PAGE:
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Arabic Language Handbook : Georgetown Classics in Arabic Language and Linguistics (Mary Catherine Bateson)

Arabic Language Handbook : Georgetown Classics in Arabic Language and Linguistics (Mary Catherine Bateson)

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ISBN: 0878403868
Author: Mary Catherine Bateson
Publisher: Georgetown University Press (April 1, 2003)
Pages: 127 Binding: Paperback

Description from the publisher:

"This handbook is designed to give the kind of information Arabic which will be useful to a student of the language, a specialist in the region where Arabic is spoken, or a linguist interested in learning about the structure and use of one of the world's principal languages." -From the Preface"Students and researchers with a need for a basic handbook on the foundations of Arabic will appreciate the thoroughness and extensive coverage provided." —American Reference Books Annual

The demand for information on learning Arabic has grown spectacularly as English-speaking people have come to realize how much there is yet to know about other parts of the world. It is fitting that this Arabic Language Handbook, complementing Georgetown University Press's exceptional Arabic language textbooks, is the first in a new series: Georgetown Classics in Arabic Language and Linguistics. Sparked by the new demand, this reprint of a genuinely "gold-standard" language volume provides a streamlined reference on the structure of the Arabic language and issues in Arabic linguistics, from dialectics to literature. Originally published in 1967, the essential information on the structure of the language remains accurate, and it continues to be the most concise reference summary for researchers, linguists, students, area specialists, and others interested in Arabic.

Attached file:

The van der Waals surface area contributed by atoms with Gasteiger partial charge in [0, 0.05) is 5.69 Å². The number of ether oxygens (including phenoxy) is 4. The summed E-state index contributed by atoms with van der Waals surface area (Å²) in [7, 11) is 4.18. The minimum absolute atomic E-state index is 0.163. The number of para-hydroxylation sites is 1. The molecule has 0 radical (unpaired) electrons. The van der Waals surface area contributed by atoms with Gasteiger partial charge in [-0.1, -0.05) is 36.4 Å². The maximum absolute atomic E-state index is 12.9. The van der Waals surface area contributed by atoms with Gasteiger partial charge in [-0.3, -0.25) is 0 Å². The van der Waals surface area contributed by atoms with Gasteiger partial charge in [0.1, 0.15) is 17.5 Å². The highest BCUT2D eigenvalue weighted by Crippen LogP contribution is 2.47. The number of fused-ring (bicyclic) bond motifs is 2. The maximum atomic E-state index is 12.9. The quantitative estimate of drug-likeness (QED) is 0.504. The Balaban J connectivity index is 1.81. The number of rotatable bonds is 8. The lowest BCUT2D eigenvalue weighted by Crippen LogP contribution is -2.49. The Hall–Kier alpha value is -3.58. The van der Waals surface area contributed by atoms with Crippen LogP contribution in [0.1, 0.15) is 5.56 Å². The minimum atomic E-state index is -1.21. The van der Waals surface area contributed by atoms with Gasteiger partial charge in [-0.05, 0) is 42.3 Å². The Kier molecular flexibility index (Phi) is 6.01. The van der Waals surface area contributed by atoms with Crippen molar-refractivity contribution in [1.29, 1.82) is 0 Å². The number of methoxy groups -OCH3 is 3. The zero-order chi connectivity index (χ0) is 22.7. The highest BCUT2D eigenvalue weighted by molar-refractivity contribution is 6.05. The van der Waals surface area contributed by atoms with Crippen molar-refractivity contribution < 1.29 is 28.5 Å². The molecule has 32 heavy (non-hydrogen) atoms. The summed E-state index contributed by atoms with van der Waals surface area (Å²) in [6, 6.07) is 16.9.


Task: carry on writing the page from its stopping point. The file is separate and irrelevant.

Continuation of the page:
Mary Catherine Bateson is currently a visiting professor of education at the Harvard Graduate School of Education.

Table of Contents :

Map of Arabic-Speaking Countries of Northern Africa and the Middle-East

An Outline of Arabic Structure
1.1 General features
1.2 Phonology
1.21 Consonants
1.22 Vowels
1.23 Syllable structure
1.24 Stress and pausal forms
1.3 The noun
1.31 Noun inflection
1.311 Case and determination
1.312 Gender
1.313 Number
1.32 Noun derivation
1.321 Noun derivation by shifting vowel patterns
1.322 Noun derivation by affixation
1.33 The Arabic number system
1.4 The verb
1.41 Verbal inflection
1.411 Person, gender, and number
1.412 Mode
1.42 Verbal derviation
1.421 The formation of primary verbs
1.422 Derived verbs
1.4221 Passive verbs
1.5 Non-triliteral verbs
1.51 Biliteral forms
1.52 Quadriliteral forms: derived nouns and verbs
1.53 The development of quadriliteral forms
1.6 Outside the root system
1.61 Monoliteral and biliteral particles
1.62 Sets of particles
1.63 Pronouns
1.631 Personal pronouns
1.632 Demonstrative and relative pronouns
1.7 Syntax
1.71 Parts of speech
1.72 Major clause types
1.73 Major types of noun phrases
1.74 The role of the case and modal endings

The History of Classical Arabic
2.1 The Semitic family of languages
2.2 The Arabic writing system
2.3 Arabic literature
2.31 Pre-Islamic literature and the Qur΄ān
2.32 Umayyad literature
2.33 εAbbasid literature
2.331 The Islamic sciences
2.332 Belles lettres
2.34 Arabic literature in decline
2.35 Modern Arabic literature
2.4 The influence of Arabic on other languages

The Linguistic Practice of the Arabs
3.1 Speech and writing in Classical Arabic
3.11 The origins of Classical Arabic
3.12 Classical Arabic in the Islamic Empire
3.13 The modern use of Classical Arabic
3.14 The modern form of Classical Arabic
3.141 Simplifications and Colloquial influences
3.142 Lexical development
3.143 European influences on style and syntax
3.144 Formal efforts at language reform
3.2 Speech (and writing) in Colloquial Arabic
3.21 The origins of Colloquial Arabic
3.22 General trends of development in Colloquial Arabic
3.221 Phonology
3.222 Morphology
3.223 Syntax
3.224 Lexicon
3.225 Summary
3.23 Variation in Colloquial Arabic
3.231 Contrasts between sedentary and nomadic dialects
3.232 Eastern and Western Colloquial Arabic
3.233 Iraqi Arabic
3.234 Syrian Arabic
3.235 Egyptian Arabic
3.236 North African Arabic
3.237 Communal dialects
3.24 Influences of Classical Arabic and interdialectal influences
3.25 The use of Colloquial Arabic
3.3 Speech and writing in other languages

Supplemental Bibliography on Arabic Language
Supplemental Bibliography on Arabic Literature
Supplemental Bibliography on Colloquial Arabic


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